I listen intently. What’s happening with Phoenix is a combination of the need to deliver needed features to market, forcing us to take shortcuts, which are causing ever-worsening deployments. He’s put his finger on a very important downward spiral we need to break out of.
“Listen, Bill, I know it’s a little late to say this, but better late than never. I’m really sorry about my part in this Phoenix fiasco. Sarah came to me a week before Kirsten’s project management meeting, asking me all sorts of questions. She asked when would be the soonest that we could be code-complete. I had no idea she was going to interpret that as the go-live date, especially with Steve in the room. William predicted that it was going to be a disaster, and I should have listened to him, too. That was bad judgment on my part.”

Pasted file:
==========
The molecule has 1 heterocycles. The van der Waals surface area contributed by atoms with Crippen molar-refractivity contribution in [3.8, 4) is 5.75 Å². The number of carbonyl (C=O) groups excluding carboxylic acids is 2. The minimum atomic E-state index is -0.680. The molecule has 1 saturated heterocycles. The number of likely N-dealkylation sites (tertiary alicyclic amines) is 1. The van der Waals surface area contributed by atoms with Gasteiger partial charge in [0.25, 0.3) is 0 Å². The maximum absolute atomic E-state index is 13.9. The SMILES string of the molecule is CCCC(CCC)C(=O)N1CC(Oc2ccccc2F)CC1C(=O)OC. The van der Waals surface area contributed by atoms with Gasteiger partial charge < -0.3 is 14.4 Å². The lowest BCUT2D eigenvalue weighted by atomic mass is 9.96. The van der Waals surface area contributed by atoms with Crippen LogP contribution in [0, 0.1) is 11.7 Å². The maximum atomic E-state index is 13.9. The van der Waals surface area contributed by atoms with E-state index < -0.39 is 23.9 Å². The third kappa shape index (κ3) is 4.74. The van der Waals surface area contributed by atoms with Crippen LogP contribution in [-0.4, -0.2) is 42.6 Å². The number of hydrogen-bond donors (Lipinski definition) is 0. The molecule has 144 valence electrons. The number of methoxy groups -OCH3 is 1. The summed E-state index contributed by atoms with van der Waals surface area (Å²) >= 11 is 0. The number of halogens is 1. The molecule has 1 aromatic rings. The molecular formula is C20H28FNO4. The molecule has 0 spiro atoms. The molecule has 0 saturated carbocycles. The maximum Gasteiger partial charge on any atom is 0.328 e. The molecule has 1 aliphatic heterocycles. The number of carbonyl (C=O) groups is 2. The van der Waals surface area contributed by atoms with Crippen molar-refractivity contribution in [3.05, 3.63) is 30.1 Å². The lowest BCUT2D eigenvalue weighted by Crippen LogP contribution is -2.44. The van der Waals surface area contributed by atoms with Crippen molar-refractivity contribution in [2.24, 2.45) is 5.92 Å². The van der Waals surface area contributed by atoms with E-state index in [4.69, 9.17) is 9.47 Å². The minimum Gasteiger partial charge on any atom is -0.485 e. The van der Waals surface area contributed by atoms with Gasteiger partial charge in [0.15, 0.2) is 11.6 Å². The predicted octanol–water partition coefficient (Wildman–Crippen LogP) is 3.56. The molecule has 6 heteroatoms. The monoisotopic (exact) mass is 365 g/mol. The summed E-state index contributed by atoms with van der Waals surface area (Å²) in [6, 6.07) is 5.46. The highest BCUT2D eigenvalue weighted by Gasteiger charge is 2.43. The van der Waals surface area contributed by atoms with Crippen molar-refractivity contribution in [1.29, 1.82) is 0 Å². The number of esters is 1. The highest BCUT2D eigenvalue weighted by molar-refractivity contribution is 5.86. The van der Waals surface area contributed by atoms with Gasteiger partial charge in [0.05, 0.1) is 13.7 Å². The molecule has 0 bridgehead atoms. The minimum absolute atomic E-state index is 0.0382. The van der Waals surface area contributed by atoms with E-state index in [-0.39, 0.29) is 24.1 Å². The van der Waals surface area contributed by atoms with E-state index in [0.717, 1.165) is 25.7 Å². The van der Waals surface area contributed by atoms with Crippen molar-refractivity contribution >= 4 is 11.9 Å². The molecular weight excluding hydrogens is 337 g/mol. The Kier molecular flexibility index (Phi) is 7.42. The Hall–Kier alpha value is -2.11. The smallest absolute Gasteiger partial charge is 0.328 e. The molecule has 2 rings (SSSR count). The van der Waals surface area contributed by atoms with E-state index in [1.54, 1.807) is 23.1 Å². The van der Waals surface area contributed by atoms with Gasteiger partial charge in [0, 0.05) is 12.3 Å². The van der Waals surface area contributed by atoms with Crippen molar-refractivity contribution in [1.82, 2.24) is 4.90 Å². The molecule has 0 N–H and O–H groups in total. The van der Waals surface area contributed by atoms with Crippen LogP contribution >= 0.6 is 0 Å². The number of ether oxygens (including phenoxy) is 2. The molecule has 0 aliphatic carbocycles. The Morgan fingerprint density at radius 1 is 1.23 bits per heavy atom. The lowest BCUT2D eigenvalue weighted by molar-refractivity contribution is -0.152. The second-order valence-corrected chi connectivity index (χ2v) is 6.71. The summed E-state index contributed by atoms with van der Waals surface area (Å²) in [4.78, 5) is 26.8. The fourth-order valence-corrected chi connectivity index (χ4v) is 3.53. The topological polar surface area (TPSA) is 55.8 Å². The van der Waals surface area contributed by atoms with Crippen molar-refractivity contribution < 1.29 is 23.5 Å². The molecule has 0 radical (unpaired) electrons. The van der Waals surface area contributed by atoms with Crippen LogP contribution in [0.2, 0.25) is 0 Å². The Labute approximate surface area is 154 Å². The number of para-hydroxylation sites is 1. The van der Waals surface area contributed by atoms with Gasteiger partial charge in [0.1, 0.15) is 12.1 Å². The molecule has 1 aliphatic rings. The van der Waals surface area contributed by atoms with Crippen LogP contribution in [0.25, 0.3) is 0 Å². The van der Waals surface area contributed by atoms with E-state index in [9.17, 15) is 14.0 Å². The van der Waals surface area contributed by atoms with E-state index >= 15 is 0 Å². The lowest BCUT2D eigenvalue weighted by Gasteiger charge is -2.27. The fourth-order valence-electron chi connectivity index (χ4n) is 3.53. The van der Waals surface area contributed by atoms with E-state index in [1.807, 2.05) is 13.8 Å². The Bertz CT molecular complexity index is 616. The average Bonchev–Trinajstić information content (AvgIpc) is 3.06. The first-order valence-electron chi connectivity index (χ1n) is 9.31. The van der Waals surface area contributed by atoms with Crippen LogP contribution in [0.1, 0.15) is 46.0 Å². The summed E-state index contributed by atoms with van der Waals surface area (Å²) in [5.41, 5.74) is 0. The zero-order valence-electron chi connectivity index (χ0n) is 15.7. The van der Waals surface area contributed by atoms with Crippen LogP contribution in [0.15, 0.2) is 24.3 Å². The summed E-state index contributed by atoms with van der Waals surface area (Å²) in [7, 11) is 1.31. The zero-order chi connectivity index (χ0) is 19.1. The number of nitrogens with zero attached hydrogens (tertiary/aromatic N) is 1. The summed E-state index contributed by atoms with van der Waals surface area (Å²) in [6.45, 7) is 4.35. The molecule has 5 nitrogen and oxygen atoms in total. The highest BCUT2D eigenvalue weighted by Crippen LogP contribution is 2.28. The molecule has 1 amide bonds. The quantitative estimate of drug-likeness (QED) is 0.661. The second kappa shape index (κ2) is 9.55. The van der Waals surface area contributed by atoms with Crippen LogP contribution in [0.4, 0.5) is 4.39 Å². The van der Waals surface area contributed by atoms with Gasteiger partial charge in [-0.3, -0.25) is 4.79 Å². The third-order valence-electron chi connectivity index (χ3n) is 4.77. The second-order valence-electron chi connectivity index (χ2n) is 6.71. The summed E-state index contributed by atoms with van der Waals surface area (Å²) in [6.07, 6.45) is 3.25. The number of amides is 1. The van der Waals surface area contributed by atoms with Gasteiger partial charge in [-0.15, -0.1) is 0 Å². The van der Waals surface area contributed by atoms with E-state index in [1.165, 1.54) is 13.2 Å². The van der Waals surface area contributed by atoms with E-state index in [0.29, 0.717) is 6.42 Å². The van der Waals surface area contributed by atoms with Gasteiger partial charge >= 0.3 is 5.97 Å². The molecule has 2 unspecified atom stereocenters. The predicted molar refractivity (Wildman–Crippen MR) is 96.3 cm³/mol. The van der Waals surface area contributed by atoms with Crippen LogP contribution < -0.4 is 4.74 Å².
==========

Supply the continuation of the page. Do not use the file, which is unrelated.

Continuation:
I look into his eyes for a couple of moments. I finally decide to believe him. I nod and say, “Thanks. Don’t worry about it.”
I add, “But don’t do it again. If you do, I’ll break both of your legs, and then I’ll have Wes attend every one of your staff meetings. I’m not sure which is more motivating.”
Chris smiles, raising his glass. “Here’s to never letting this happen again, eh?”
A good thought. I smile and clink my glass against his.
I finish my second beer. “I’m really worried that Sarah is going to try to blame this whole thing on us, you know?”
Chris looks up from his glass and says, “She’s like Teflon. Nothing sticks to her. We’ve got to stick together. I’ve got your back, and I’ll give you a heads-up if I see her trying some weird political crap again.”
“Likewise,” I say emphatically.
I look at my watch. It’s 1:20 p.m. It’s time to head back, so I signal our waitress for the check. “This has been great. We need to do this more often. How about we meet once a week and figure out what we need to do to head off this boneheaded idea to outsource all of IT?”